Global Bass Online August/September 2001
by Christopher Buttner
"There are a lot more strings to my bow than a lot of people know"
The bane of any journalist in preparing for an interview is finding that the bio for an artist is so well done and covers so many points that you realize you might be hard-pressed just to find even 5 new questions to ask the person. Such was the case with Tony Franklin.
With a career spanning decades of playing with some of today's finest and heaviest musicians, however, I hoped there might be a few stones left unturned. This is a man who has played with and for rock luminaries we all recognize. The Firm (with Jimmy Page and Paul Rodgers), Roy Harper, Kate Bush, Blue Murder (with Carmine Appice and John Sykes), Glenn Hughes, Gary Hoey, Tony McAlpine, Driver, a Jeff Beck Tribute album, a New Age duo called Celestial Winds, Donna Lewis, a Queen Tribute album, Pearl (again with Carmine Appice), Gary Wright, Robbie Krieger, David Coverdale and Derek Sherinian. What a list! Still heavily involved with Derek and other new projects, his first solo album was released in `99. Now the wheels are turning on a second solo album, so it seemed like a good time to speak to Tony. What other rabbits could this man of many talents pull from his musical hat...and where would he find the time?
Being somewhat of a Gear Head, one of the first places I visited after reading his bio was the Equipment Page. A bit disappointed to find it 'Under Construction', I ask our guest what was up with that?!
Tony: I know! (Starts laughing uncontrollably)
I've actually had
a few emails about that and I need to get on that. So, I'll take that as a
prompting! It's been almost a full time job maintaining the website.
Tony: Sure. I do love doing it, `cos I love doing it myself. This gives me a lot of interaction with the fans and it allows me to keep it up to date. People like the updates as well. But that hasn't been happening. I've just been soooo busy.
Global: It makes them feel like they could almost just phone you up and talk music. That really helps in an artists profile and often translates into sales of the artists music.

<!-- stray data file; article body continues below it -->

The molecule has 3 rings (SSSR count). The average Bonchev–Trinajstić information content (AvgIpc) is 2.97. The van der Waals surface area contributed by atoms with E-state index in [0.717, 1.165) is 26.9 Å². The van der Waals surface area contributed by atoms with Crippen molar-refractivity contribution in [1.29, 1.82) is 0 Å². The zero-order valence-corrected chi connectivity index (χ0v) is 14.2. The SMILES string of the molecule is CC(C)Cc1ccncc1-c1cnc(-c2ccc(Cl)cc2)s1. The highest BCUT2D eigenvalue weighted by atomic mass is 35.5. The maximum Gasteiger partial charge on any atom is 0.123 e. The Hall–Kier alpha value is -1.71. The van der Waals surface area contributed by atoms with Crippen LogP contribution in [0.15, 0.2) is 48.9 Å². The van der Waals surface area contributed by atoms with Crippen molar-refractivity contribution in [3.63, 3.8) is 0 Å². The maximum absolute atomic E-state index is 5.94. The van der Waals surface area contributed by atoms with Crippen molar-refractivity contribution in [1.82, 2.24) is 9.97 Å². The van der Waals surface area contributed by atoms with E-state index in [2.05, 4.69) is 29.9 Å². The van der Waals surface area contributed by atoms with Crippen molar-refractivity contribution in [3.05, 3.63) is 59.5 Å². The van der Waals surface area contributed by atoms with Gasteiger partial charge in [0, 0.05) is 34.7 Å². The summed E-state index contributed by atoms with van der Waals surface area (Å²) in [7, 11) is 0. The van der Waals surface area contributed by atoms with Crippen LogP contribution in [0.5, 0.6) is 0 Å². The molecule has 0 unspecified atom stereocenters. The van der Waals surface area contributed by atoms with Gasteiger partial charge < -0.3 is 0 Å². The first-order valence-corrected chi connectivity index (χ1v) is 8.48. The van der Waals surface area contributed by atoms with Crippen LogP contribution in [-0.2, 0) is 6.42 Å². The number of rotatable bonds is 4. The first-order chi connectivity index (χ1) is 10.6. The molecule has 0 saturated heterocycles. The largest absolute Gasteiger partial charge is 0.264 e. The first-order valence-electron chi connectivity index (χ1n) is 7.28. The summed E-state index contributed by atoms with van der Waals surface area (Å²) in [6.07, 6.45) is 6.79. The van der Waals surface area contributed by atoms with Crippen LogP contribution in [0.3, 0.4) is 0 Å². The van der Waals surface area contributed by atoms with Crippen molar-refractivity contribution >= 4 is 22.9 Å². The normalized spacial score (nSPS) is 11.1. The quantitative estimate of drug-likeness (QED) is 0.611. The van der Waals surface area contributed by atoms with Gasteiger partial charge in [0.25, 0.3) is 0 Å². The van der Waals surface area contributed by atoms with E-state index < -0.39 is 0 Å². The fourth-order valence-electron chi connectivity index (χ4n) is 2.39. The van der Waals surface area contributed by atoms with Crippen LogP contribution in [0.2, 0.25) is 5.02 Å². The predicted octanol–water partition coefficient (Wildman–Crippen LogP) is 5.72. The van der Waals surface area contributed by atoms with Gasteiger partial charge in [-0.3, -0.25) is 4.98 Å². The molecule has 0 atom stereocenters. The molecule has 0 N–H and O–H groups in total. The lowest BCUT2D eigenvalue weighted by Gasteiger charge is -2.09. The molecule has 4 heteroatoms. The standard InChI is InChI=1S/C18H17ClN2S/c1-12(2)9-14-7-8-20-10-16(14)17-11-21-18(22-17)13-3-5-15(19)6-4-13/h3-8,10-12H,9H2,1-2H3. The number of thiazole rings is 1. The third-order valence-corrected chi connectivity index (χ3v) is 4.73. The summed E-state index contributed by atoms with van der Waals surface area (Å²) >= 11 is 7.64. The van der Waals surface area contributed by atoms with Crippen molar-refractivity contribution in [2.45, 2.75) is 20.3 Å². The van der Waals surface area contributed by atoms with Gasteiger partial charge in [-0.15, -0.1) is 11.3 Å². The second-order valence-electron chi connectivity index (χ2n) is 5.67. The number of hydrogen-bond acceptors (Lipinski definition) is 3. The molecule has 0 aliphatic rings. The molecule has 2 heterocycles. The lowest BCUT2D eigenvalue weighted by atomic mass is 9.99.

Tony: People also feel that if you keep them informed and up to date, it's your career and they're involved in it. It's important.
Global: Are you getting much e-mail from fans?
Global: Looking at some of the pictures from the `80's, you can't help but think, "holy crap, big hair!!". I've noticed on your most recent album, Brave New Tomorrow, you've opted to move away from that!
Tony: Yeah, well the hair spray bill was just getting to be too much! There weren't a lot of hair spray endorsements going around then!
Global: Well, they missed an opportunity. I am surprised nobody actually did approach bands about that. There was money to be made!
Tony: Especially in those days, in the Eighties it was all about the hair.
Global: So are you still endorsing Fender?
So I approached Fender and we basically made a carbon copy of my main fretless. Except we put an ebony fingerboard on it, which produces a slightly different tone, but it's a lot more durable. I use wirewound strings so they tend to be a little harsh on the fingerboard. But when it came out the box this thing was perfect. I've now made it my main bass.
Global: Having been influenced to some degree, as most were and still are, by Jaco, did you dope the neck up nice and thick with a lacquer when you had the custom model built?
Tony: The previous one I did, I had what was known as a Diamond finish. It actually took about a week to apply. That was because of the rosewood. But the ebony is hard enough to do without it. I don't actually like the tone so much of a lacquered finish. I've always preferred just the bare wood, but the strings do take their toll.